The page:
The hearing and determination of cases remains critical to the development of jurisprudence and the role of the Tribunal in guiding administrative decision-makers on the proper application of the law. ADR can assist to ensure that hearings are focused on the genuine issues in dispute.

Quality of service

The Tribunal has undertaken a number of initiatives recently aimed at enhancing the quality of service we provide.

We are in the process of developing a professional development program for our conference registrars, to complement the program that is in place for Tribunal members. It is based on a framework of competencies and comprises a coordinated program of induction, mentoring, peer review, appraisal and continuing professional development.

We have also developed a Practice Manual relating to our major jurisdictions which will be a valuable resource for members and registrars at the Tribunal. The Practice Manual provides a readily accessible overview of law and practice in areas such as practice and procedure, immigration, social security, tax, veterans' affairs and workers compensation. It includes references to legislation and policy, case law and other resources.

I recently approved a proposal to restructure the Tribunal's principal registry, which included integrating our legal, policy, research and library functions. These areas of the Tribunal are responsible for compiling and disseminating information used by members and staff in their work. We hope to enhance the coordination of these efforts and thereby harness the extensive information that is available, while also allowing Tribunal staff to develop a wider range of skills.


The rapid advance of technological innovation also brings great potential for increasing efficiency and reducing costs.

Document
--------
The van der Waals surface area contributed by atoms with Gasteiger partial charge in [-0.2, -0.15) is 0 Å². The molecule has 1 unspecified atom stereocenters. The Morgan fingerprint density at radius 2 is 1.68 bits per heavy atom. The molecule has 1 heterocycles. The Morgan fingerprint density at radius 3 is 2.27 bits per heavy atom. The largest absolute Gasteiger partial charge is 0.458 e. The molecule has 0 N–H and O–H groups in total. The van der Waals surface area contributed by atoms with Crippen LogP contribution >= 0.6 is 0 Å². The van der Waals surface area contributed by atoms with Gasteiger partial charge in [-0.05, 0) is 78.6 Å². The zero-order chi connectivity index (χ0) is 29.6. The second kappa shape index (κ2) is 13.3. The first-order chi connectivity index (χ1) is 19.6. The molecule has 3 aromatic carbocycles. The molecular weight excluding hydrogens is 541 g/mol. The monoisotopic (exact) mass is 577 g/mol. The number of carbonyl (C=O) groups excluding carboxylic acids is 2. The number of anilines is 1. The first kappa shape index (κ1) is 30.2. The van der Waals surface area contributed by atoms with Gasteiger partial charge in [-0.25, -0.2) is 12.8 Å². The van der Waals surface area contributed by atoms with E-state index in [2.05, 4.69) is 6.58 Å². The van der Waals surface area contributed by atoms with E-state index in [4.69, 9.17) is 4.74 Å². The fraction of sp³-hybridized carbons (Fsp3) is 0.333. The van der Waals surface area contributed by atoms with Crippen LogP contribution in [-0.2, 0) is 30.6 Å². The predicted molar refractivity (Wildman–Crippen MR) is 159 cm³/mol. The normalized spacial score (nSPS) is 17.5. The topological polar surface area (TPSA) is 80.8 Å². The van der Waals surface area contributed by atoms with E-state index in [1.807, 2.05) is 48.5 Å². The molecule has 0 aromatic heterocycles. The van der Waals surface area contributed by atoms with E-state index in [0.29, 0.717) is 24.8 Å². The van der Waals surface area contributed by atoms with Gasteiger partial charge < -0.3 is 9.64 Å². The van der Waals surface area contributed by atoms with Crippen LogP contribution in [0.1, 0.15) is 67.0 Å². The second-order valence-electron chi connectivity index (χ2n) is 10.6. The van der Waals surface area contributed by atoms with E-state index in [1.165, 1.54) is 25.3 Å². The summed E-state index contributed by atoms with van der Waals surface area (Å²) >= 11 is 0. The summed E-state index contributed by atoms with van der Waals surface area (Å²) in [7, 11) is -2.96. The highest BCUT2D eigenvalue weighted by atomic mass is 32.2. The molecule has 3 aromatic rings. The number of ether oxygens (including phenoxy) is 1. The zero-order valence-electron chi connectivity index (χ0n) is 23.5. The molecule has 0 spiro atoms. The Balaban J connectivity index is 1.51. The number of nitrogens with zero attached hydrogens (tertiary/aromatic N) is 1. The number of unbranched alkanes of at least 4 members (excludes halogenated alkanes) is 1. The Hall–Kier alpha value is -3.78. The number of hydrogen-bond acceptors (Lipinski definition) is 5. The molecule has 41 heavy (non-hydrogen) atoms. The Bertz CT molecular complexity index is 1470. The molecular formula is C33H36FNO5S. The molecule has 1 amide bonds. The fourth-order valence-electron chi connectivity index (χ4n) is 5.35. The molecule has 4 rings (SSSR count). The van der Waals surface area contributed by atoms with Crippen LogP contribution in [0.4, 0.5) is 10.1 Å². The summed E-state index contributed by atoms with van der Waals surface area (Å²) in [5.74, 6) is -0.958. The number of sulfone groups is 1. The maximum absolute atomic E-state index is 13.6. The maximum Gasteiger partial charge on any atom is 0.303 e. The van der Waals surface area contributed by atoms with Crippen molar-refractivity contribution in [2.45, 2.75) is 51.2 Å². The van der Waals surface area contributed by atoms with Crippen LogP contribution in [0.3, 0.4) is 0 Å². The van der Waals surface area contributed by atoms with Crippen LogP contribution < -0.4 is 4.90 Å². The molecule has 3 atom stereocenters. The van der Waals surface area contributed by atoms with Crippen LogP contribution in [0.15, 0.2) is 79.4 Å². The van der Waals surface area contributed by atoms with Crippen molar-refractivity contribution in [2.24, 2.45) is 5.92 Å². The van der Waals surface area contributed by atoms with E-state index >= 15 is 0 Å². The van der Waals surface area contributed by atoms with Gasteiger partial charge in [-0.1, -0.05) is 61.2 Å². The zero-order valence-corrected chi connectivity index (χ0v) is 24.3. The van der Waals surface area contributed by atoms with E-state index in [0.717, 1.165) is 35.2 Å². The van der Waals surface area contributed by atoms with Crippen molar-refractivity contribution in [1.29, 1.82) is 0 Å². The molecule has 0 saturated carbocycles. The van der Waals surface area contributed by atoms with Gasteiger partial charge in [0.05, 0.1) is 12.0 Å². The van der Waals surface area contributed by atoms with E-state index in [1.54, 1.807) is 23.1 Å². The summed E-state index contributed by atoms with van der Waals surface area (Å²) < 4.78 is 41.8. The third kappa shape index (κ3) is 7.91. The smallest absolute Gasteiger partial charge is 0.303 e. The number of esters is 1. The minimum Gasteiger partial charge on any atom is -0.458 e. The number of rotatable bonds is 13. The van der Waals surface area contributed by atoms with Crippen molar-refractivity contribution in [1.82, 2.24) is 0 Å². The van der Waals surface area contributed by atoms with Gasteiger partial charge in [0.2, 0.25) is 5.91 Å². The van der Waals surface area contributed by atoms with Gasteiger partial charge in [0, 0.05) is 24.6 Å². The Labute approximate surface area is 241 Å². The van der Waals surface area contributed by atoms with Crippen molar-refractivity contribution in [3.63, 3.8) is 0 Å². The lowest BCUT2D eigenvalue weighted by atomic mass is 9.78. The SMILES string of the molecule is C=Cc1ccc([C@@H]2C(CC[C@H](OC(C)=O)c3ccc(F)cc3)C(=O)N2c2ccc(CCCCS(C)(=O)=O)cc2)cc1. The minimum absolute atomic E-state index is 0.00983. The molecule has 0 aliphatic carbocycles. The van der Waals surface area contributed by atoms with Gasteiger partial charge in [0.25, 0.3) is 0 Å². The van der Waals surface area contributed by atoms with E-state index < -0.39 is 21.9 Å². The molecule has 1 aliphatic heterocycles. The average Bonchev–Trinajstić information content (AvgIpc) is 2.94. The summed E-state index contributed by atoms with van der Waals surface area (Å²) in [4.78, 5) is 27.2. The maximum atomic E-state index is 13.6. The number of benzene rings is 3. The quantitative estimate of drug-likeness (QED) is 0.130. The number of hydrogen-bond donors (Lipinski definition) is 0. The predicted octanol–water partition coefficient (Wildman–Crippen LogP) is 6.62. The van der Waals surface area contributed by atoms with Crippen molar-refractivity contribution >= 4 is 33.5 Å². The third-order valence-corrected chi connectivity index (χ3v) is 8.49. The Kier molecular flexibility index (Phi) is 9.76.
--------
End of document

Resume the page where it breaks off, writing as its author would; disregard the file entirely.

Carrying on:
Electronic communication is now the norm for many people, and will be further facilitated by improved channels of communication. Courts and tribunals here and around the world are offering electronic lodgement options. For some of these institutions, electronic files have become the official record. The days of firms wheeling trolleys loaded with documents through the city may soon be over.

Digitisation of information has many advantages, reducing costs in printing, copying, storing and transporting information. In addition to saving money, there are savings for the environment. There is also an enhanced ability to search for relevant information in electronic documents.

Computers can also be used to assist in decision-making. This is occurring more and more at all levels of government. Many decisions relating to social security payments and veterans' entitlements are computer assisted. Immigration decisions are frequently computer aided. More and more decisions are effectively made by a computer acting on data.

While this technology can greatly increase efficiency, it also has its dangers. Some of these were highlighted in the Administrative Review Council's 2004 report on Automated Decision-making.